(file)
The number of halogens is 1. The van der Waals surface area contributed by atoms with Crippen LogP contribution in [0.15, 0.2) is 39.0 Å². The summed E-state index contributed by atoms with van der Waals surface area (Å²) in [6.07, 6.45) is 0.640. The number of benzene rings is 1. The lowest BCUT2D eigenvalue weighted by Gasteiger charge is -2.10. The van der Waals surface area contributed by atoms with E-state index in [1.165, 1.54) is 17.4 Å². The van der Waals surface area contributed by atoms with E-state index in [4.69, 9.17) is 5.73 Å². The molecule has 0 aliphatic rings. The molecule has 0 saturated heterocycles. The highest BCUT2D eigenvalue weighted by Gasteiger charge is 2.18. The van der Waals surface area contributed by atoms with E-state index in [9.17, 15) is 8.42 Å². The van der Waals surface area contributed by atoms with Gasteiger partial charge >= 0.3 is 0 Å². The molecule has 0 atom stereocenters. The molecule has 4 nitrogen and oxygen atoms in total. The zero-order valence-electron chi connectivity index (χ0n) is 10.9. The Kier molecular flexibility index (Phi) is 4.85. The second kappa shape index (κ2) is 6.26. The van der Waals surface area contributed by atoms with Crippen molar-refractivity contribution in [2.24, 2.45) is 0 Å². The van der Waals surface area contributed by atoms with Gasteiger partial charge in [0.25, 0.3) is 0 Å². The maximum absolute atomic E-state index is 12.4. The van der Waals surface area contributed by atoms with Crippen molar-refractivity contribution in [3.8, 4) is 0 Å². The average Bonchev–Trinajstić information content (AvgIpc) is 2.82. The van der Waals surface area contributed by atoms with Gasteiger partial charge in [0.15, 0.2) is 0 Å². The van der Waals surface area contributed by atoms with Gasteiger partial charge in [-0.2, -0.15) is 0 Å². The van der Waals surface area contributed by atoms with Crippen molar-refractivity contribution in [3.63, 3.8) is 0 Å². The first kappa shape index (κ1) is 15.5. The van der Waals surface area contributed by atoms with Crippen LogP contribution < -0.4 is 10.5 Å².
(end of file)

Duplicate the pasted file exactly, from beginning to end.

The number of halogens is 1. The van der Waals surface area contributed by atoms with Crippen LogP contribution in [0.15, 0.2) is 39.0 Å². The summed E-state index contributed by atoms with van der Waals surface area (Å²) in [6.07, 6.45) is 0.640. The number of benzene rings is 1. The lowest BCUT2D eigenvalue weighted by Gasteiger charge is -2.10. The van der Waals surface area contributed by atoms with E-state index in [1.165, 1.54) is 17.4 Å². The van der Waals surface area contributed by atoms with E-state index in [4.69, 9.17) is 5.73 Å². The molecule has 0 aliphatic rings. The molecule has 0 saturated heterocycles. The highest BCUT2D eigenvalue weighted by Gasteiger charge is 2.18. The van der Waals surface area contributed by atoms with E-state index in [9.17, 15) is 8.42 Å². The van der Waals surface area contributed by atoms with Gasteiger partial charge >= 0.3 is 0 Å². The molecule has 0 atom stereocenters. The molecule has 4 nitrogen and oxygen atoms in total. The zero-order valence-electron chi connectivity index (χ0n) is 10.9. The Kier molecular flexibility index (Phi) is 4.85. The second kappa shape index (κ2) is 6.26. The van der Waals surface area contributed by atoms with Crippen molar-refractivity contribution in [2.24, 2.45) is 0 Å². The van der Waals surface area contributed by atoms with Gasteiger partial charge in [0.25, 0.3) is 0 Å². The maximum absolute atomic E-state index is 12.4. The van der Waals surface area contributed by atoms with Crippen molar-refractivity contribution in [3.8, 4) is 0 Å². The average Bonchev–Trinajstić information content (AvgIpc) is 2.82. The van der Waals surface area contributed by atoms with Gasteiger partial charge in [0.15, 0.2) is 0 Å². The van der Waals surface area contributed by atoms with Gasteiger partial charge in [-0.2, -0.15) is 0 Å². The van der Waals surface area contributed by atoms with Crippen molar-refractivity contribution in [3.63, 3.8) is 0 Å². The first kappa shape index (κ1) is 15.5. The van der Waals surface area contributed by atoms with Crippen LogP contribution < -0.4 is 10.5 Å².